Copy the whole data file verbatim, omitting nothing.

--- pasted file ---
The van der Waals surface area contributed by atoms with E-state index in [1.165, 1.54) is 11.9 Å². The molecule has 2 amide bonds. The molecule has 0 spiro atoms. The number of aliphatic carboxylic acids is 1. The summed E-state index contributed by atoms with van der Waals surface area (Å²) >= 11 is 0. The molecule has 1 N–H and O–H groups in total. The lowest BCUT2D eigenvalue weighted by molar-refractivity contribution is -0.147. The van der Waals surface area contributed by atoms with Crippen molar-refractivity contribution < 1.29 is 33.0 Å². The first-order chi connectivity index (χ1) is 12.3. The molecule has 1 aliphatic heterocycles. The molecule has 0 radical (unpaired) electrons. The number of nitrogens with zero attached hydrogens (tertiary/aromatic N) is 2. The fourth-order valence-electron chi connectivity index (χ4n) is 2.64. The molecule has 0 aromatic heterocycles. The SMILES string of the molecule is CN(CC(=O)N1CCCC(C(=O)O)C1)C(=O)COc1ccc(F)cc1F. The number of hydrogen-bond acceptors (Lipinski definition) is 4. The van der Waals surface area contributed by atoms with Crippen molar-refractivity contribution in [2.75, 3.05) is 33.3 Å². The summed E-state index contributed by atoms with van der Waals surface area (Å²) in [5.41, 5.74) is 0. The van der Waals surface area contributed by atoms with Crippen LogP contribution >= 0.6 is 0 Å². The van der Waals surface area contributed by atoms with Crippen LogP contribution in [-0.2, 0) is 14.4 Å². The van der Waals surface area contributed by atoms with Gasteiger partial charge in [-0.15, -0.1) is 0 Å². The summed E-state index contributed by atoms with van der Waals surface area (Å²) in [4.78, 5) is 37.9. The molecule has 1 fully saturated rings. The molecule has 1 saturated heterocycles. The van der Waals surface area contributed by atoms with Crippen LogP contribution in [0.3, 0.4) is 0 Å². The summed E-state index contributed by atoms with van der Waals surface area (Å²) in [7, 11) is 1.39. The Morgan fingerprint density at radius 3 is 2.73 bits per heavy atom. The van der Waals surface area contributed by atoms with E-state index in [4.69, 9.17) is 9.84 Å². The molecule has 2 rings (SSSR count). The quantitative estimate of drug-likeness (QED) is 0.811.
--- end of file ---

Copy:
The van der Waals surface area contributed by atoms with E-state index in [1.165, 1.54) is 11.9 Å². The molecule has 2 amide bonds. The molecule has 0 spiro atoms. The number of aliphatic carboxylic acids is 1. The summed E-state index contributed by atoms with van der Waals surface area (Å²) >= 11 is 0. The molecule has 1 N–H and O–H groups in total. The lowest BCUT2D eigenvalue weighted by molar-refractivity contribution is -0.147. The van der Waals surface area contributed by atoms with Crippen molar-refractivity contribution < 1.29 is 33.0 Å². The first-order chi connectivity index (χ1) is 12.3. The molecule has 1 aliphatic heterocycles. The molecule has 0 radical (unpaired) electrons. The number of nitrogens with zero attached hydrogens (tertiary/aromatic N) is 2. The fourth-order valence-electron chi connectivity index (χ4n) is 2.64. The molecule has 0 aromatic heterocycles. The SMILES string of the molecule is CN(CC(=O)N1CCCC(C(=O)O)C1)C(=O)COc1ccc(F)cc1F. The number of hydrogen-bond acceptors (Lipinski definition) is 4. The van der Waals surface area contributed by atoms with Crippen molar-refractivity contribution in [2.75, 3.05) is 33.3 Å². The summed E-state index contributed by atoms with van der Waals surface area (Å²) in [5.41, 5.74) is 0. The van der Waals surface area contributed by atoms with Crippen LogP contribution >= 0.6 is 0 Å². The van der Waals surface area contributed by atoms with Crippen LogP contribution in [-0.2, 0) is 14.4 Å². The van der Waals surface area contributed by atoms with Gasteiger partial charge in [-0.15, -0.1) is 0 Å². The summed E-state index contributed by atoms with van der Waals surface area (Å²) in [4.78, 5) is 37.9. The molecule has 1 fully saturated rings. The molecule has 1 saturated heterocycles. The van der Waals surface area contributed by atoms with Crippen LogP contribution in [0.3, 0.4) is 0 Å². The summed E-state index contributed by atoms with van der Waals surface area (Å²) in [7, 11) is 1.39. The Morgan fingerprint density at radius 3 is 2.73 bits per heavy atom. The van der Waals surface area contributed by atoms with E-state index in [4.69, 9.17) is 9.84 Å². The molecule has 2 rings (SSSR count). The quantitative estimate of drug-likeness (QED) is 0.811.